As we enter (or exit?) this bear market in stocks, there will be some buying opportunities.

How do you know if that stock that just fell 80% is "on sale" or not?

This is not investment advice, but an example ðŸ§µ on how I calculate "fair value" for a stock before investing in it.

I'm investing for the long term, 5-10 years out. If I'm not committed to holding that long, I pass on the stock.

So calculating fair value for me means estimating what the price of the stock will be 10 years from now, and then seeing if the current price makes that worth it.

Once I calculate fair value, I look to buy when the price is below that value… and look to sell when the price is above that value.

Sounds easy. Let's see how it works with a specific stock: $SNOW

Snowflake ($SNOW) is a "cloud computingâ€“based data warehousing company". They help companies with tons of data to use that data more effectively. They want to help some of them sell that data. And in general, they may become a required service for all big companies.

They just IPO'd in 2020. Their stock shot up $387 a share, and recently has dropped to $126. Is it cheap now?

In terms of market cap it shot up to about $120b and is around $40b now.

Let's calculate fair value to find out if we should buy.

We could do this by trying to estimate earnings out 10 years or sales (revenue) out 10 years. Since Snowflake is a young company, with negative EPS, let's use sales.

They've been growing sales rapidly, one of the fastest growing businesses ever.

Sales have grown from $96m in 2019 to $1.2B in 2022. But remember their market cap is $40b, that's 33x sales.

For reference, Google stock is 5x sales. The Nasdaq average is around 6x sales. Someone recently said sell any stock that is > 10x sales. Sounds good in a bear market.

But Snowflake is growing fast, maybe fast enough to warrant the high sales multiple. If they grow 10x again over the next few years, then their sales multiple is only 4x, which is inline. We're investing for 10 years out, so maybe can wait for that.

So that's what I'll do, try my best to estimate Snowflakes revenue growth.

(Going to dinner, so will need an intermission on this. If I don't tweet now, I'm pretty sure the thread will disappear.)

Back from dinner. Let's calculate $SNOW's rev growth.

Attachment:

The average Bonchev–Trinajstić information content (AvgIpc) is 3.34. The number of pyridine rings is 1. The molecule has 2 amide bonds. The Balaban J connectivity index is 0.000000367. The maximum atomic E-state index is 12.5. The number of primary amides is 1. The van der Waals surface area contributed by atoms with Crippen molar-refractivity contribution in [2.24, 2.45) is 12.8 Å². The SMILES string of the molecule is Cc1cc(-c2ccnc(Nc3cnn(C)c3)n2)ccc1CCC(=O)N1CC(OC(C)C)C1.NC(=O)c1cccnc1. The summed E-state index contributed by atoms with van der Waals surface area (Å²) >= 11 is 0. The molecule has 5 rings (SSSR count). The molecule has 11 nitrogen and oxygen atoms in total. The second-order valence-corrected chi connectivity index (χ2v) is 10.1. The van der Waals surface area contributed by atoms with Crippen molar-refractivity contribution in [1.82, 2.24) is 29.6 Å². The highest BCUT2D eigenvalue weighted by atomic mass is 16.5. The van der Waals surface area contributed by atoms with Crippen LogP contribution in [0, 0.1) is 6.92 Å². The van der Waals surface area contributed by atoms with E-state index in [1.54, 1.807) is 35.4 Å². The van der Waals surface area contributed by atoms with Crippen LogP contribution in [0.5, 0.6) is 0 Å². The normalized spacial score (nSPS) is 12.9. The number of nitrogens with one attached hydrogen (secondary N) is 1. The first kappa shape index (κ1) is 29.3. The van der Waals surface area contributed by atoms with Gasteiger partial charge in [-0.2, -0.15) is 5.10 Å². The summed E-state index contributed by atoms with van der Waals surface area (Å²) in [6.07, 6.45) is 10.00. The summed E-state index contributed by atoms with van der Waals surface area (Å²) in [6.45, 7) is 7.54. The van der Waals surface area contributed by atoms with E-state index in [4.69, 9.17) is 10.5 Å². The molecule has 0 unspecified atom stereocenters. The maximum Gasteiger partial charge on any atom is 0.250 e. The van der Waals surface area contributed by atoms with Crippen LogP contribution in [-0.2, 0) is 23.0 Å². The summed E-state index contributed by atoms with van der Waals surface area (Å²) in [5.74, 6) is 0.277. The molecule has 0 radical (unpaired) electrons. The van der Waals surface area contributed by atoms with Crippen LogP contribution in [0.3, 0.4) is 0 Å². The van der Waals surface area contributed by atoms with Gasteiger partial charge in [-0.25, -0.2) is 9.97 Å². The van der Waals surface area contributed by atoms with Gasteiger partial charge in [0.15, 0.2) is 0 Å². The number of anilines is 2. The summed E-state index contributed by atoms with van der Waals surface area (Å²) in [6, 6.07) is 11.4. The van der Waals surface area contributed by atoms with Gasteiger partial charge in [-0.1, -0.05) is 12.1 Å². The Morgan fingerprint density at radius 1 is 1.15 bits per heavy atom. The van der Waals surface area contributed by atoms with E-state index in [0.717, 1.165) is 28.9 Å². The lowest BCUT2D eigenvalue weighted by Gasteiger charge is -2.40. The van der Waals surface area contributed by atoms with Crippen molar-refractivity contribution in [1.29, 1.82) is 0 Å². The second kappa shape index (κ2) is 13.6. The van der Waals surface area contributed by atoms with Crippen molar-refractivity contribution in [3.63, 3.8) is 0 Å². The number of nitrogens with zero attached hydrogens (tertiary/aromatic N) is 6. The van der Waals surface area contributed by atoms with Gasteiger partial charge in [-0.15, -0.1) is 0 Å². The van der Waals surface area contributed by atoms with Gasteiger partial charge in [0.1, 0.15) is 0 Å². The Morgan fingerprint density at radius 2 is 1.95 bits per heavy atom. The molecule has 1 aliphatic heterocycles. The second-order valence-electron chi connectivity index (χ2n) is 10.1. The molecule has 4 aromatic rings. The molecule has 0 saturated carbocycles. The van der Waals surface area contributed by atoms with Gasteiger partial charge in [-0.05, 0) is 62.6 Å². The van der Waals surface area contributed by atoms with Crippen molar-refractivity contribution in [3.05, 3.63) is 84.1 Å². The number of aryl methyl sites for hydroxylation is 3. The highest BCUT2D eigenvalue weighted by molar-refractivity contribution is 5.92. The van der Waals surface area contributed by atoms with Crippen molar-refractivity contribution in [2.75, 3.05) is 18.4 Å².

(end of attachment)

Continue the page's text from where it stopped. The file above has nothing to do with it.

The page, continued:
For older companies, like $GOOG, you can just look up the 5 year growth rate on YCharts or something like that:

But $SNOW hasn't been public that long. Even some of the pre-IPO income statement data isn't on services like YCharts yet. You can always get the data from the Investor Relations page of whatever company you are looking at.

Here are the annual revenue numbers I found for $SNOW from 2019-2021: $96m, $264m, $592m, $1219m.

From these I can calculate the rev growth rate year by year. The #s in the 4th col are the % the growth rate is slowing by. Then I guess it might slow 20% per year, drag to 2032.

And we get a revenue estimate for $SNOW in 2032. $47.6b. That's close to the current market cap.

To figure out the stock price in 2032, we need to guess at a reasonable price to sales ratio for 2032 $SNOW.

2x is a conservative estimate. 4x mid. 6x aggressive.

Here's the math to figure out the future stock price in 2032. We basically take the future revenue, multiply by the sales ratio we guess, and then divide by the number of outstanding shares. Make sure to account for numbers in thousands or millions.

So based on these estimates, a good price for $SNOW in 2032 (10 years from now) is $303.05.

If you bought above that this past year, that sounds low. If you buy now, you're still getting a 9% annual return for the next 10 years.

If you think 2032 $SNOW will warrant a 4x price to sales ratio (similar to Google), then you can adjust the sheet to get the higher price. 4x sales would be $606 with our estimate, or 16% per year. This is a nicer return.

At this point, I personally would say $SNOW may be ready to start a position. Would be nice if it got cheaper.

Next steps for me are to listen to more earnings calls and get a better feel for the management, and try to do a better revenue estimate.

One way to do a better revenue estimate would be to create what I call a "main street" model. I would try to answer "WTF does Snowflake even sell, and how much money can they make doing that".

For someone like Netflix that's easier: 300m subs x $20/mo plan = $72b/year.

For Snowflake, which is such a young company and also establishing a whole new industry basically, that is going to be much harder, and will take more research.

But at this point, you want to get away from growth rates and multiples and talk more about customers and contracts.

So that's it. That's kind of my thought process for coming up with a fair value for a stock, and specifically a young company with high rev growth but no earnings.

Let me know if there are other stocks you'd like me to do similar analysis on.

*Originally tweeted by Jason Coleman ðŸ¤”ðŸ’¡ðŸ’»ðŸ’¾ (@jason_coleman) on Wednesday, Jun. 1, 2022.*